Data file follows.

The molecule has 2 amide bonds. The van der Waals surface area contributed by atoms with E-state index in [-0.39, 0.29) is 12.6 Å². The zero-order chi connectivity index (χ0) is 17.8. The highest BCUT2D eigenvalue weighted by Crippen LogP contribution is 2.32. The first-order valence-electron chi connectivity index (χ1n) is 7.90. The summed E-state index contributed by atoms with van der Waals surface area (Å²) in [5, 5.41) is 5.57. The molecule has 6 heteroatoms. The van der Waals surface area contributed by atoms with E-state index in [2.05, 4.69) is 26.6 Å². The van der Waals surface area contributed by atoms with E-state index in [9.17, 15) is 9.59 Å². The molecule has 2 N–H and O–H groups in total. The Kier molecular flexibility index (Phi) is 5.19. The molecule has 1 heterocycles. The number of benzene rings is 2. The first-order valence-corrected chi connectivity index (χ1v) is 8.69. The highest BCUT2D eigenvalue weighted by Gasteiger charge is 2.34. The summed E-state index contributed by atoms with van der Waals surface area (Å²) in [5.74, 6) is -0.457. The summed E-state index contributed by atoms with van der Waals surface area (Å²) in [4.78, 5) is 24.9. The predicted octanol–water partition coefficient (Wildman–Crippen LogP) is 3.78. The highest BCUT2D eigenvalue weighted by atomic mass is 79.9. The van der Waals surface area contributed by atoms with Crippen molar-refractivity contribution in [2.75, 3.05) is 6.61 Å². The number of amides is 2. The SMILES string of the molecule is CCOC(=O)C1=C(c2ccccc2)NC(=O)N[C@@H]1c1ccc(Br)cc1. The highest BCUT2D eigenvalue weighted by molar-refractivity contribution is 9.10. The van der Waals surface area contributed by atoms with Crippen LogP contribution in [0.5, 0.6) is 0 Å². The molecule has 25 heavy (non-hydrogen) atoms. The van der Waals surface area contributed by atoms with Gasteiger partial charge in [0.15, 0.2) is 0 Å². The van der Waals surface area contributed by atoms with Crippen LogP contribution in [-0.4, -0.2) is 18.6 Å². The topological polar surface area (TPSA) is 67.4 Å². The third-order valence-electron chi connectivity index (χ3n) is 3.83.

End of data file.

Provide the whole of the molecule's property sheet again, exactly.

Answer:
The molecule has 2 amide bonds. The van der Waals surface area contributed by atoms with E-state index in [-0.39, 0.29) is 12.6 Å². The zero-order chi connectivity index (χ0) is 17.8. The highest BCUT2D eigenvalue weighted by Crippen LogP contribution is 2.32. The first-order valence-electron chi connectivity index (χ1n) is 7.90. The summed E-state index contributed by atoms with van der Waals surface area (Å²) in [5, 5.41) is 5.57. The molecule has 6 heteroatoms. The van der Waals surface area contributed by atoms with E-state index in [2.05, 4.69) is 26.6 Å². The van der Waals surface area contributed by atoms with E-state index in [9.17, 15) is 9.59 Å². The molecule has 2 N–H and O–H groups in total. The Kier molecular flexibility index (Phi) is 5.19. The molecule has 1 heterocycles. The number of benzene rings is 2. The first-order valence-corrected chi connectivity index (χ1v) is 8.69. The highest BCUT2D eigenvalue weighted by Gasteiger charge is 2.34. The summed E-state index contributed by atoms with van der Waals surface area (Å²) in [5.74, 6) is -0.457. The summed E-state index contributed by atoms with van der Waals surface area (Å²) in [4.78, 5) is 24.9. The predicted octanol–water partition coefficient (Wildman–Crippen LogP) is 3.78. The highest BCUT2D eigenvalue weighted by atomic mass is 79.9. The van der Waals surface area contributed by atoms with Crippen molar-refractivity contribution in [2.75, 3.05) is 6.61 Å². The number of amides is 2. The SMILES string of the molecule is CCOC(=O)C1=C(c2ccccc2)NC(=O)N[C@@H]1c1ccc(Br)cc1. The highest BCUT2D eigenvalue weighted by molar-refractivity contribution is 9.10. The van der Waals surface area contributed by atoms with Crippen LogP contribution in [0.5, 0.6) is 0 Å². The molecule has 25 heavy (non-hydrogen) atoms. The van der Waals surface area contributed by atoms with Gasteiger partial charge in [0.15, 0.2) is 0 Å². The van der Waals surface area contributed by atoms with Crippen LogP contribution in [-0.4, -0.2) is 18.6 Å². The topological polar surface area (TPSA) is 67.4 Å². The third-order valence-electron chi connectivity index (χ3n) is 3.83.